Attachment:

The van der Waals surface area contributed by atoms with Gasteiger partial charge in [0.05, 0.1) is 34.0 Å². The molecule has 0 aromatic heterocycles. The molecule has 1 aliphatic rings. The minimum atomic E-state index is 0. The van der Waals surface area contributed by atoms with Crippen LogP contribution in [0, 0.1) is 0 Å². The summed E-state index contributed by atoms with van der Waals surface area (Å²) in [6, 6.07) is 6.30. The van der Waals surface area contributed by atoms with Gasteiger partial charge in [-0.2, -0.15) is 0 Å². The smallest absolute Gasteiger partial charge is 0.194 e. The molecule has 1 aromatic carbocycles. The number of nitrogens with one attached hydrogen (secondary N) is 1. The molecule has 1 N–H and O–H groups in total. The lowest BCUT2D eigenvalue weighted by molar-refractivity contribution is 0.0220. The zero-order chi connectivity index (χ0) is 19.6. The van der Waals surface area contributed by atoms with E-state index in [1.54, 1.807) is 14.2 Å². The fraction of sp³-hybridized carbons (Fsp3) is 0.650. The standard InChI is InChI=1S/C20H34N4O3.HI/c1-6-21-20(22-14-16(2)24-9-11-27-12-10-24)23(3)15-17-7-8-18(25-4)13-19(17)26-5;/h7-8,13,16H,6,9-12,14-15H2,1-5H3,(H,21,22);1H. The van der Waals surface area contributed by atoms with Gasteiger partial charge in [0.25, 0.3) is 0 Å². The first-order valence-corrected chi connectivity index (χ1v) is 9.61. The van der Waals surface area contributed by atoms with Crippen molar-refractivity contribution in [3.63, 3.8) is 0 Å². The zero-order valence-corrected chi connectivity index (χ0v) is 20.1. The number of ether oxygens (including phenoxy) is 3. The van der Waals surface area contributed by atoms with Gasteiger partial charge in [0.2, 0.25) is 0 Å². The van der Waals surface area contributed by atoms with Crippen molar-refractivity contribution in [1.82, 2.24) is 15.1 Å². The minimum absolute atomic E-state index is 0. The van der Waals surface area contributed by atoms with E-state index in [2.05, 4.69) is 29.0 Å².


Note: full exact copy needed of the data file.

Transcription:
The van der Waals surface area contributed by atoms with Gasteiger partial charge in [0.05, 0.1) is 34.0 Å². The molecule has 0 aromatic heterocycles. The molecule has 1 aliphatic rings. The minimum atomic E-state index is 0. The van der Waals surface area contributed by atoms with Crippen LogP contribution in [0, 0.1) is 0 Å². The summed E-state index contributed by atoms with van der Waals surface area (Å²) in [6, 6.07) is 6.30. The van der Waals surface area contributed by atoms with Gasteiger partial charge in [-0.2, -0.15) is 0 Å². The smallest absolute Gasteiger partial charge is 0.194 e. The molecule has 1 aromatic carbocycles. The number of nitrogens with one attached hydrogen (secondary N) is 1. The molecule has 1 N–H and O–H groups in total. The lowest BCUT2D eigenvalue weighted by molar-refractivity contribution is 0.0220. The zero-order chi connectivity index (χ0) is 19.6. The van der Waals surface area contributed by atoms with E-state index in [1.54, 1.807) is 14.2 Å². The fraction of sp³-hybridized carbons (Fsp3) is 0.650. The standard InChI is InChI=1S/C20H34N4O3.HI/c1-6-21-20(22-14-16(2)24-9-11-27-12-10-24)23(3)15-17-7-8-18(25-4)13-19(17)26-5;/h7-8,13,16H,6,9-12,14-15H2,1-5H3,(H,21,22);1H. The van der Waals surface area contributed by atoms with Gasteiger partial charge in [0.25, 0.3) is 0 Å². The first-order valence-corrected chi connectivity index (χ1v) is 9.61. The van der Waals surface area contributed by atoms with Crippen molar-refractivity contribution in [3.63, 3.8) is 0 Å². The zero-order valence-corrected chi connectivity index (χ0v) is 20.1. The number of ether oxygens (including phenoxy) is 3. The van der Waals surface area contributed by atoms with Gasteiger partial charge in [0.2, 0.25) is 0 Å². The van der Waals surface area contributed by atoms with Crippen molar-refractivity contribution in [1.82, 2.24) is 15.1 Å². The minimum absolute atomic E-state index is 0. The van der Waals surface area contributed by atoms with E-state index in [2.05, 4.69) is 29.0 Å².